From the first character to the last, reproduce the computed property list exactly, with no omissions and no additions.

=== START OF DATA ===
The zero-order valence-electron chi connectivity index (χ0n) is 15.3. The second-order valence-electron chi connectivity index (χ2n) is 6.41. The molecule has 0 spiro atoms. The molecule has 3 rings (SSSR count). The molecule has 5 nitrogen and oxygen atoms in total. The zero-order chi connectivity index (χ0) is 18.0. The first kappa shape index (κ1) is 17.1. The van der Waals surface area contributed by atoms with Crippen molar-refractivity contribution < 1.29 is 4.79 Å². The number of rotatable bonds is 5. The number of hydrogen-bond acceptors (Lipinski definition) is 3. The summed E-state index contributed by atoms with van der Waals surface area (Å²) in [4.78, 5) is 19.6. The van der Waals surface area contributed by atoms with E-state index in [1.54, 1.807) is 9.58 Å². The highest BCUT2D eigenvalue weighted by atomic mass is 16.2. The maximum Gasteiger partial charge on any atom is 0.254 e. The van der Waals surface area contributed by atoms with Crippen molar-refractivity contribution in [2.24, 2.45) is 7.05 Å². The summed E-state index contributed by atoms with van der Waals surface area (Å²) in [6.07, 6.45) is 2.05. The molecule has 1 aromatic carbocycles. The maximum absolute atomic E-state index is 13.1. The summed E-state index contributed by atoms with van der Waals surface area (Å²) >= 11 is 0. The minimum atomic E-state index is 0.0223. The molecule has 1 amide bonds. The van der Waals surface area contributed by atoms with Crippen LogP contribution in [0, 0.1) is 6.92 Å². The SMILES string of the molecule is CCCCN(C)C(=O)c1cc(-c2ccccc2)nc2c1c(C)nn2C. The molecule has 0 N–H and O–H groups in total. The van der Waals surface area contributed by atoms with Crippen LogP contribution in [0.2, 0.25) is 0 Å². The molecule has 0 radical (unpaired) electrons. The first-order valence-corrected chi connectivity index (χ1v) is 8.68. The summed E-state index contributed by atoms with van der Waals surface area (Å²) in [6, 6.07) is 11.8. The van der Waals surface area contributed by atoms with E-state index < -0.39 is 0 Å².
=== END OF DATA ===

The zero-order valence-electron chi connectivity index (χ0n) is 15.3. The second-order valence-electron chi connectivity index (χ2n) is 6.41. The molecule has 0 spiro atoms. The molecule has 3 rings (SSSR count). The molecule has 5 nitrogen and oxygen atoms in total. The zero-order chi connectivity index (χ0) is 18.0. The first kappa shape index (κ1) is 17.1. The van der Waals surface area contributed by atoms with Crippen molar-refractivity contribution < 1.29 is 4.79 Å². The number of rotatable bonds is 5. The number of hydrogen-bond acceptors (Lipinski definition) is 3. The summed E-state index contributed by atoms with van der Waals surface area (Å²) in [4.78, 5) is 19.6. The van der Waals surface area contributed by atoms with E-state index in [1.54, 1.807) is 9.58 Å². The highest BCUT2D eigenvalue weighted by atomic mass is 16.2. The maximum Gasteiger partial charge on any atom is 0.254 e. The van der Waals surface area contributed by atoms with Crippen molar-refractivity contribution in [2.24, 2.45) is 7.05 Å². The summed E-state index contributed by atoms with van der Waals surface area (Å²) in [6.07, 6.45) is 2.05. The molecule has 1 aromatic carbocycles. The maximum absolute atomic E-state index is 13.1. The summed E-state index contributed by atoms with van der Waals surface area (Å²) >= 11 is 0. The minimum atomic E-state index is 0.0223. The molecule has 1 amide bonds. The van der Waals surface area contributed by atoms with Crippen LogP contribution in [0, 0.1) is 6.92 Å². The SMILES string of the molecule is CCCCN(C)C(=O)c1cc(-c2ccccc2)nc2c1c(C)nn2C. The molecule has 0 N–H and O–H groups in total. The van der Waals surface area contributed by atoms with Crippen LogP contribution in [0.2, 0.25) is 0 Å². The molecule has 0 radical (unpaired) electrons. The first-order valence-corrected chi connectivity index (χ1v) is 8.68. The summed E-state index contributed by atoms with van der Waals surface area (Å²) in [6, 6.07) is 11.8. The van der Waals surface area contributed by atoms with E-state index < -0.39 is 0 Å².